Hypoxia increases extracellular adenosine by shutting off the production of the adenosine transporter ENT1.

The body has evolved a variety of ways to limit the destructive effects of low oxygen, one of which is to ramp up extracellular levels of the nucleoside adenosine. High extracellular adenosine limits hypoxia-driven vascular leakage by promoting the barrier function of endothelial cells and helps dampen inflammatory responses by inhibiting immune cell activation and cytokine production. Now, on page 1493, Eltzschig and colleagues find that hypoxia keeps extracellular adenosine high by switching off production of its cellular importer.How the body accumulates extracellular adenosine, which is normally pumped rapidly back into cells by equilibrative nucleoside transporters (ENTs), is not completely clear. Hypoxia increases the expression of cell surface enzymes that hydrolyze ATP to adenosine and also increases the expression of adenosine receptors. But neither of these facts explains how extracellular adenosine avoids being rapidly shuttled back into cells by the ENT transporters.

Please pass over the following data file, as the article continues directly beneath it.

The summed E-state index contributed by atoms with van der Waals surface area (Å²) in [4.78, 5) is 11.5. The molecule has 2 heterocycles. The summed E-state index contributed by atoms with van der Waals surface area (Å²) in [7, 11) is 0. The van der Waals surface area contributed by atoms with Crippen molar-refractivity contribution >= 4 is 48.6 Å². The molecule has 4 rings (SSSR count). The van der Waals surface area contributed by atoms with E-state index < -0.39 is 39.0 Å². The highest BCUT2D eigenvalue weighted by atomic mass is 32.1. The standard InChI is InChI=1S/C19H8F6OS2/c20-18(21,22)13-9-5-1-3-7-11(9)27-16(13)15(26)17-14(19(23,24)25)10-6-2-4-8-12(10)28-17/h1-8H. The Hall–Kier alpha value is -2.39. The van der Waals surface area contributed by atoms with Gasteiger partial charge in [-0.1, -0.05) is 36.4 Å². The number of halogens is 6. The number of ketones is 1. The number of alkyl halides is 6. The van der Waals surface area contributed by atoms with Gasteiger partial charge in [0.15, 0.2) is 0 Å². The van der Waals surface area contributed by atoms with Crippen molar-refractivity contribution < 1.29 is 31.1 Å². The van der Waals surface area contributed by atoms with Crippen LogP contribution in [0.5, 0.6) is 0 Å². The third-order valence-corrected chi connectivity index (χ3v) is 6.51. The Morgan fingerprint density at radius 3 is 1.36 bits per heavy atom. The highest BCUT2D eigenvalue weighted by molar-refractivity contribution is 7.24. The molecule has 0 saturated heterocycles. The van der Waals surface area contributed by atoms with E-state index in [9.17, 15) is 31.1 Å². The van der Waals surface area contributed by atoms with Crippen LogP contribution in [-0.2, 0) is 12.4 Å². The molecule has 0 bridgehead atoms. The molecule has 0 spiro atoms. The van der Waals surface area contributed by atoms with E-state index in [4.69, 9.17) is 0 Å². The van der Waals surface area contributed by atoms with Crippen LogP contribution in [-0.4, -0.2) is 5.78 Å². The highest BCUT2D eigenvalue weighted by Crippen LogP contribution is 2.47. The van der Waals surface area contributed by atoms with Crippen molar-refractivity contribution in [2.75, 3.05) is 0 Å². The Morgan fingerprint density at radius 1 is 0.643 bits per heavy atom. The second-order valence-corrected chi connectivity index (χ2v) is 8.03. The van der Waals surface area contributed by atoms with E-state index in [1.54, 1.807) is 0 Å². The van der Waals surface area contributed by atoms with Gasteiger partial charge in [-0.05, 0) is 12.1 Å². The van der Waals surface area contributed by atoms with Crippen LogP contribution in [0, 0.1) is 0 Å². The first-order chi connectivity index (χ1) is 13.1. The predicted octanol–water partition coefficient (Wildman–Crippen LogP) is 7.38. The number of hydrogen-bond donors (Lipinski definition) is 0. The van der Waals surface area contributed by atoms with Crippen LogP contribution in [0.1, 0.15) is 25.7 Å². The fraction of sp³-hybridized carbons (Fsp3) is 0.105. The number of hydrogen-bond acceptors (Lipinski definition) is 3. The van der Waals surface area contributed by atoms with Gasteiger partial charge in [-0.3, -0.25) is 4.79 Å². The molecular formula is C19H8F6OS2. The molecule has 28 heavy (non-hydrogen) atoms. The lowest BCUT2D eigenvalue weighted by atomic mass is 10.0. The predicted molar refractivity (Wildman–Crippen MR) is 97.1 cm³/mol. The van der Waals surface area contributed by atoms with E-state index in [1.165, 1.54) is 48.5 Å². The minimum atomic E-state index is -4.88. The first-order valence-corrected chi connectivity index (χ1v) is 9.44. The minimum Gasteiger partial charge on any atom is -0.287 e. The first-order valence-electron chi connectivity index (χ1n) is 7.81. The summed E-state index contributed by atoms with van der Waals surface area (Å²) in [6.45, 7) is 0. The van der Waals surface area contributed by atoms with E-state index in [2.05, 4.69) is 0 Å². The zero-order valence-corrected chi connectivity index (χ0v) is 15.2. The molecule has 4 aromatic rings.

Eltzschig and colleagues now show that hypoxia dampens the transcription of ENT1, which encodes the primary transporter of adenosine in endothelial cells, thereby decreasing the cell's adenosine importing capacity. The transcription factor HIF-1α (hypoxia inducible factor-1α) bound to the ENT1 promoter and was required for the repressive effect. The authors are now investigating how HIF-1α, best known for its ability to induce gene expression, shuts down the expression of ENT1.